Conflicts are frequent in the real world, there can be interpersonal conﬂicts like domestic violence to inter group conﬂicts like civil conﬂicts. There are many different definitions of conflict. However one common definition of conflict is when "...individuals (or groups) have divergent interests in such a way that they could be negatively affected by another individual" (Masclet & Puppe, 2015).
In the nursing profession, conflict will arise between other staff members. The textbook expains "In these situations, staff members may attack one another by asserting their position or by criticizing ideas. In some cases, they attack one another personally" (Finkleman, 2016 pg. 324).
- 1. How would you respond to the medical director’s question? I would let the medical director know that, I thought I could handle the situation at a lower level, but at this point there needs to be intervention at a higher level
- 2. What do you and the medical director need to do? Need to get together staff and hear each position.
- 3. How can you avoid this being a we/they situation? Allow each staff member to voice his or her concern and come up with solutions
- 4. How will you involve all staff? We will have every staff member give suggestions and come to a compromise
- 5. What can you do about the powerlessness the nurses feel? A shared governance, group can address the needs of the nurses and meet with the medical director periodically to come up with solutions.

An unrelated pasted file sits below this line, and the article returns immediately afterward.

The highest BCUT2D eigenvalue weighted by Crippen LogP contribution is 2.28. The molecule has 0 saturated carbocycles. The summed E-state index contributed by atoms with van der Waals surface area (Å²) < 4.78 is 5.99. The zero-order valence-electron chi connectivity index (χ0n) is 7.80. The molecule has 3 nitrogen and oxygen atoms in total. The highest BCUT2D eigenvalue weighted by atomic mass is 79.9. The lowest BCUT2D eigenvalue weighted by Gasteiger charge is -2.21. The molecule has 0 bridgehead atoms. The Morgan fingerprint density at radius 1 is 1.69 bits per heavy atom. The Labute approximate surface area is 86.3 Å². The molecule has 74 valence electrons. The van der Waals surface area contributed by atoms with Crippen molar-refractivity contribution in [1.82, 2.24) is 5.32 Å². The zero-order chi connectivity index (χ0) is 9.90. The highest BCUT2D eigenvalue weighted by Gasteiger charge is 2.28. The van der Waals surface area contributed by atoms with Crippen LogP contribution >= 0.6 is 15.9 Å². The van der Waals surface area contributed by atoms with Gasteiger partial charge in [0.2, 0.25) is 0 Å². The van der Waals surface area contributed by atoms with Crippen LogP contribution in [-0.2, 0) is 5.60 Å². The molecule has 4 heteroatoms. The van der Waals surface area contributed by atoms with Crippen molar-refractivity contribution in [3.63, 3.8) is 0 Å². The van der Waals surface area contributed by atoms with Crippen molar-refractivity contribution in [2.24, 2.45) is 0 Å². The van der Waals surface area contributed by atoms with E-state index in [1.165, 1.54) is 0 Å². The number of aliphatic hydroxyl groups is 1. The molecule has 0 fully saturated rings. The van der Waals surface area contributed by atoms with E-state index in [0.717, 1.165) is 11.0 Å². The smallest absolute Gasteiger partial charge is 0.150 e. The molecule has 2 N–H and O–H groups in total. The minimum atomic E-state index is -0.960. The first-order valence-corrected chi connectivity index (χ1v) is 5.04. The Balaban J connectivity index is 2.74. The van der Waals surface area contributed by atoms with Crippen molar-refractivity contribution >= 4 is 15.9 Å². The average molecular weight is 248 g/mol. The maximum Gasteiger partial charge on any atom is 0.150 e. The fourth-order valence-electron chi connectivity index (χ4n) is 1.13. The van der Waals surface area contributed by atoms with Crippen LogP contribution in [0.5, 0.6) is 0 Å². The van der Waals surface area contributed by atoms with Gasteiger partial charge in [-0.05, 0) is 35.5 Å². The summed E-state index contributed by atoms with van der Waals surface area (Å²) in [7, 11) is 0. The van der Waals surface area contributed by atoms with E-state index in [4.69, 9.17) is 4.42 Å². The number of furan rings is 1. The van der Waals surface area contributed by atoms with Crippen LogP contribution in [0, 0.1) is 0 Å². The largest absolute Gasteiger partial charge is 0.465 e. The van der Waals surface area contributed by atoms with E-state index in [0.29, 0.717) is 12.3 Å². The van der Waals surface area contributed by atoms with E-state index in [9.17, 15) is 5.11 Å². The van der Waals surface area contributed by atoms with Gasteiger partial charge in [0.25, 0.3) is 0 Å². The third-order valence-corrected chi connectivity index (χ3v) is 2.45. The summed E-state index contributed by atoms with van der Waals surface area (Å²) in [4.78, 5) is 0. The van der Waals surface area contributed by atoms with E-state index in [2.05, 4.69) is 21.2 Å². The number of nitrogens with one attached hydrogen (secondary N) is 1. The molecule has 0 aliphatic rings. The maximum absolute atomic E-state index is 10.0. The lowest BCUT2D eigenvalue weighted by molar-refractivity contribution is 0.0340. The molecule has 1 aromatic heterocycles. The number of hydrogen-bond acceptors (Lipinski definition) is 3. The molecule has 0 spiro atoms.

Causes of Conflict: Two predictors of conflict are in adequate resources and lack of communication. Major change on a unit or in a health care organization often results in competition for resources (staff, financial, space, supplies), as a result conflicts arise between units or between those who may or may not receive the resources or may lose resources (Finkelman, 2016 pg. 325).
Stages of Conflict: Felt, Latent, perceived and manifested: Latent conflict occurs when there is change or competing resources . Staff may recognize this and verbalize, “We know this is going to be a problem,” or may feel this internally. Felt Conflict occurs when people start to have feelings about the conflict like, anxiety or anger. Staff feel stress at this time. Avoidance may be used at this time, and may prevent the conflict from moving to the next stage. Perceived conflict requires recognition or awareness that conflict exists at a certain time. It may not be discussed but only felt. Manifest conflict is overt conflict. At this time the conflict can be constructive or destructive (Finkelman, 2016).
Prevent Conflict: Conflict can be prevented sometimes, take measures to prevent conflict whenever possible and to correct a problem before it develops into a conflict (Finkelman, 2016).
Conflict management is important in any health care organization. When conflicts arise, managers and staff need to understand conflict management issues and strategies (Finkelman, 2016).
Strategies to Avoid Conflict:
- To eliminate or decrease the conflict
- To meet the needs of the patient, family/significant others, and the organization
- To ensure that all parties feel positive about the resolution so future work together can be productive (Finkelman, 2016).
Spirituality and Conflict
Research suggest that there is a positive correlation between job satisfaction and creating an inclusive workplace where spirituality is embraced. The article Faith and Job satisfaction explains, "...understanding an employee's spirituality helps minimize misunderstanding and creates a healthy, accepting workplace" (Ghazzawi & Smith, 2016).
As a Christian, sometimes conflict is inevitable. But the way we respond must reflect the character of Christ. The Bible states that we should pursue peace with everyone, "Make every effort to live in peace with everyone and to be holy..." (Hebrews 12:14, New International Version)
- Finkelman, A. (2016). Leadership and management for nurse: Core competencies for quality care (3rd ed.). Upper Saddle River, NJ: Pearson.